Before leaving for England, Tissot was a painter of Paris society, a practice he continued with English society until the death of his beloved Irish mistress who was the mother of his son. During the 1870-71 Franco-Prussian War and its Paris Commune aftermath, he was in Paris and helped fight in its defense. The Wikipedia biography linked above is unclear as to why he left France. One explanation is that it was because he fought on the Communard side, and the Commune was, of course, violently crushed by French forces. The entry offers the suggestion that Tissot joined the Commune side as a means of protecting his assets. This makes some sense because he almost universally featured well-to-do people and their haunts in his paintings, something unlikely for a committed revolutionary. Plus, towards the end of his career, he switched to making watercolors of religious subjects, something favored by conservative and Royalist groups in late 19th century France.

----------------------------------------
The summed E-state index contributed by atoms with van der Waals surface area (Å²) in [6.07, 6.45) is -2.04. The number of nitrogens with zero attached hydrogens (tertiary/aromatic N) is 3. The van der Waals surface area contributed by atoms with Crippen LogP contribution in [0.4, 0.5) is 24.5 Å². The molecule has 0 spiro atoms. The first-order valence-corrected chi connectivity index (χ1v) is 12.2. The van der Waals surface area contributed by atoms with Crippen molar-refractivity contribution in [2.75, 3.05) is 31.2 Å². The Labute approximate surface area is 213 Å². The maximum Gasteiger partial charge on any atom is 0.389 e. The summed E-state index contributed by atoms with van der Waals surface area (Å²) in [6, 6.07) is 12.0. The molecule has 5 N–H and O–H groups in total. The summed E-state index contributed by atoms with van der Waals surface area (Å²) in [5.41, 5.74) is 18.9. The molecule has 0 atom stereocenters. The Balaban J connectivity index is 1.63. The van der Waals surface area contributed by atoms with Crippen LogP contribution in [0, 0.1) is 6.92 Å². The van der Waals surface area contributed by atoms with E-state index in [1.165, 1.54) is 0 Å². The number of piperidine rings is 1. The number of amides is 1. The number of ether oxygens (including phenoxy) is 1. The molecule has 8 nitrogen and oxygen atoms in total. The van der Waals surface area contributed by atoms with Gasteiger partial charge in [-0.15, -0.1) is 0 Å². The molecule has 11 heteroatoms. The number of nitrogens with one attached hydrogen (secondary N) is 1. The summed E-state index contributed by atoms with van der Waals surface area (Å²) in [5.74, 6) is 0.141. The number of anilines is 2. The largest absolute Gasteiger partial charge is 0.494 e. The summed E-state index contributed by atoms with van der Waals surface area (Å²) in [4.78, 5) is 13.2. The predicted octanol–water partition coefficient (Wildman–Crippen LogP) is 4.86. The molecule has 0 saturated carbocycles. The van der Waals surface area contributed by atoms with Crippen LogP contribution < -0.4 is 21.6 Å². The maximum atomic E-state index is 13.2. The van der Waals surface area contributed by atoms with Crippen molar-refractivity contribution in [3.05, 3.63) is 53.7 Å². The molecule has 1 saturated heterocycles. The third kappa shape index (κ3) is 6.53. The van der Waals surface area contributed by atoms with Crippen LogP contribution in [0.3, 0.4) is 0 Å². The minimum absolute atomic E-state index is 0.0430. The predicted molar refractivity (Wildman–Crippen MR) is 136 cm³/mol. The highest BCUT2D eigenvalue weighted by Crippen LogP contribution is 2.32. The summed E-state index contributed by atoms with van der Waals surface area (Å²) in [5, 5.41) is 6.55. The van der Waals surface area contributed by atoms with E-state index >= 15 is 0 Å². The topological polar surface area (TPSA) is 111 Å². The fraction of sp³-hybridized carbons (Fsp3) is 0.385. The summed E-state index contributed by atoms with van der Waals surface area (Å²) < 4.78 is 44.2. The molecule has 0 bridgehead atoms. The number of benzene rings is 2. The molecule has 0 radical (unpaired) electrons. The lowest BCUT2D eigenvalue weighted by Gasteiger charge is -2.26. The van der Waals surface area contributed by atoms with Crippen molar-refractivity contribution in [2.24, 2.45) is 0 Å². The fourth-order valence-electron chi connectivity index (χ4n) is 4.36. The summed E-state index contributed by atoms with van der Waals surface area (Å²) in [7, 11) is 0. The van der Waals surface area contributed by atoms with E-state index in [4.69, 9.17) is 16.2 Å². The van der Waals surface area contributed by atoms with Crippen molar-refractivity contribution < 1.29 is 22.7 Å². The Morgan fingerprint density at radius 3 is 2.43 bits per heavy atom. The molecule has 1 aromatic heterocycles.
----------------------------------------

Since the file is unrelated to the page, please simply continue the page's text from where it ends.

Tissot's mature oil painting style can be described as generally hard-edged so far as his subjects are concerned; background objects were often treated less distinctly. Perhaps because of his sharp rendering, his London-era paintings are a useful resource regarding aspects of England in the 1870s and early 80s.
Tissot visited London years before he moved there.
According to its Wikipedia entry, the Calcutta was an 84-gun second rate (in terms of broadside) Royal Navy vessel. Being thoroughly obsolete years earlier, it became a gunnery training ship at Devonport in 1865. Devonport is a ways west of Portsmouth, so either the painting's caption is wrong or it's Wikipedia at fault. Regardless, it seems that the stern of the ship was still serving as a site for social functions when Tissot depicted it.
The word is from the Irish, and means "my darling." The women pictured is Kathleen Newton, Tissot's mistress.
Note the similarity of the subjects in these two paintings.